Even when you’re not a baby anymore, you can still feel small. And being small in a city is definitely a thing. In this sweet book, kids can relate to feeling small in a big city, where people don’t always notice you, and sounds can be loud and scary. The illustrations and empathetic text combined make it clear why this book has won multiple awards and honors, including the Ezra Jack Keats award.

kitten and night watchmen book

Kitten and the Night Watchman by John Sullivan, illustrations by Taeeun Yoo

What’s better than a construction site book? A construction site book that has a kitten! This friendship story about the night watchman and a sweet little gray kitten makes a wonderful bedtime story as it invokes an entire landscape of imagination both with the beautiful illustrations and the rich language. 


vamos lets go to market book

¡Vamos! Let's Go to the Market by Raul the Third

For kids today there is no shortage of quality bilingual books but Raul the Third’s books have a quality that sets them apart. The illustrations have a vintage quality that are somehow nostalgic but without any hideous stereotypes, and the cheerful characters and clear scenarios work to help identify the words in both Spanish and English. For children learning to read, the combination of words in each sentence helps identify the meaning and create a beautiful world unique to the author-illustrator, something not every artist can achieve.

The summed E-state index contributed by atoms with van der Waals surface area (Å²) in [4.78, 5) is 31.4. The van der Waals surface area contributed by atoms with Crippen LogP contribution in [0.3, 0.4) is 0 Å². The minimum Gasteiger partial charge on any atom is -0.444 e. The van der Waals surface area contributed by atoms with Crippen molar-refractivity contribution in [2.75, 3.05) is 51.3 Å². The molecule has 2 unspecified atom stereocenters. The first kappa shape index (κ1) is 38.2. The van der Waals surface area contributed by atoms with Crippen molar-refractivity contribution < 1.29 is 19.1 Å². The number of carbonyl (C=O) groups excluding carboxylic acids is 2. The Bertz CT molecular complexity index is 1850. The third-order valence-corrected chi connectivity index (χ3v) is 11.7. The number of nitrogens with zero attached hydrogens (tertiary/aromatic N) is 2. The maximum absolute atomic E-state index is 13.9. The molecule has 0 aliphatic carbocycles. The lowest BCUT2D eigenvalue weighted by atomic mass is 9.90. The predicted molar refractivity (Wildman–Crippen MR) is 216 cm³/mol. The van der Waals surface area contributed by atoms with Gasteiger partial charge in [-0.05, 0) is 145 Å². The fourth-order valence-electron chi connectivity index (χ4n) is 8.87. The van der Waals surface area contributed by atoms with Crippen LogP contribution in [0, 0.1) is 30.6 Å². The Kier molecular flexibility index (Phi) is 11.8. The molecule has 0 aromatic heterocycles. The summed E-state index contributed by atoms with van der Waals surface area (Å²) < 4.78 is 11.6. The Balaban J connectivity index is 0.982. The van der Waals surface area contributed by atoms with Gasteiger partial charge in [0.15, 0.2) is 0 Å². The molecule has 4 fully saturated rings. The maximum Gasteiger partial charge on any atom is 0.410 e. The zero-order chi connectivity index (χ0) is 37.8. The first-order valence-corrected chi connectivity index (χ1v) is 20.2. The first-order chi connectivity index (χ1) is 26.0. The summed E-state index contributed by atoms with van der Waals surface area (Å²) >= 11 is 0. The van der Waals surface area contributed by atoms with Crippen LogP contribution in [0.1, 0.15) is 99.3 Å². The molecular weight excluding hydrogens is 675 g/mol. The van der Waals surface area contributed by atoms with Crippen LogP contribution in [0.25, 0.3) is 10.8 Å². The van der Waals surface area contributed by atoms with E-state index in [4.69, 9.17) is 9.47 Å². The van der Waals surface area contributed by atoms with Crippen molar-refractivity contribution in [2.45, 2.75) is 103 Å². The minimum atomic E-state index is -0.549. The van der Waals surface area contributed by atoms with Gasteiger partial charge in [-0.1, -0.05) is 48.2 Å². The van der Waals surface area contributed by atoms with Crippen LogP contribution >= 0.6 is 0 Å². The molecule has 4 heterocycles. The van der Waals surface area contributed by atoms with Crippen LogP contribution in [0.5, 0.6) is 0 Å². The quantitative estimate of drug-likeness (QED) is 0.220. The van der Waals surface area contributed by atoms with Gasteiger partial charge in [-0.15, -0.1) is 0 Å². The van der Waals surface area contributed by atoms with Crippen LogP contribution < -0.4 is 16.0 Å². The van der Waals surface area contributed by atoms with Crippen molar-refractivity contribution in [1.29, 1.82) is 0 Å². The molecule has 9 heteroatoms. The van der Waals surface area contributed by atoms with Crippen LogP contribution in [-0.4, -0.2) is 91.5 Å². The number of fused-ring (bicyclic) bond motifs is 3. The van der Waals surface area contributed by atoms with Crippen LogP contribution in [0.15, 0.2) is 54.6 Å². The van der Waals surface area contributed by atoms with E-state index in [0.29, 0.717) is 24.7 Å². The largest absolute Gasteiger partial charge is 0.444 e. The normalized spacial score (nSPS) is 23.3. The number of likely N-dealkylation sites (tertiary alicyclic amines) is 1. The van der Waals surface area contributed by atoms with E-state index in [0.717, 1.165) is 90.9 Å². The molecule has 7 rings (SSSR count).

a piece of home book

A Piece of Home by Jeri Watts, illustrated by Hyewon Yum

Hee Jun and his family make a big move, all the way from Korea to West Virginia and adjusting isn’t easy. He feels different from his classmates and his teacher is hard to understand. But one day Hee Jun is invited to a friend’s house from school where he sees a flower that he recognizes from Korea. This little piece of home helps anchor him in this new world, and makes his new world feel more like home. Not only is this a well-told story about the immigration experience, it reminds children transitioning into preschool that we can find connections to our home in new places.

rain before rainbows book

Rain Before Rainbows by Smriti Prasadam-Halls, illustrated by David Litchfield

Never underestimate how much a child can comprehend or understand. At age four, your child may not be able to articulate how much change, grief, or sorrow has affected them but rest assured, they are affected by it. In this beautiful book, children and their grown-ups are invited to find courage in change, growth, and moving through difficulties by looking for the rainbows, the helpers, and the new day that will come. This is one to introduce now and keep on the shelf to revisit throughout the childhood years.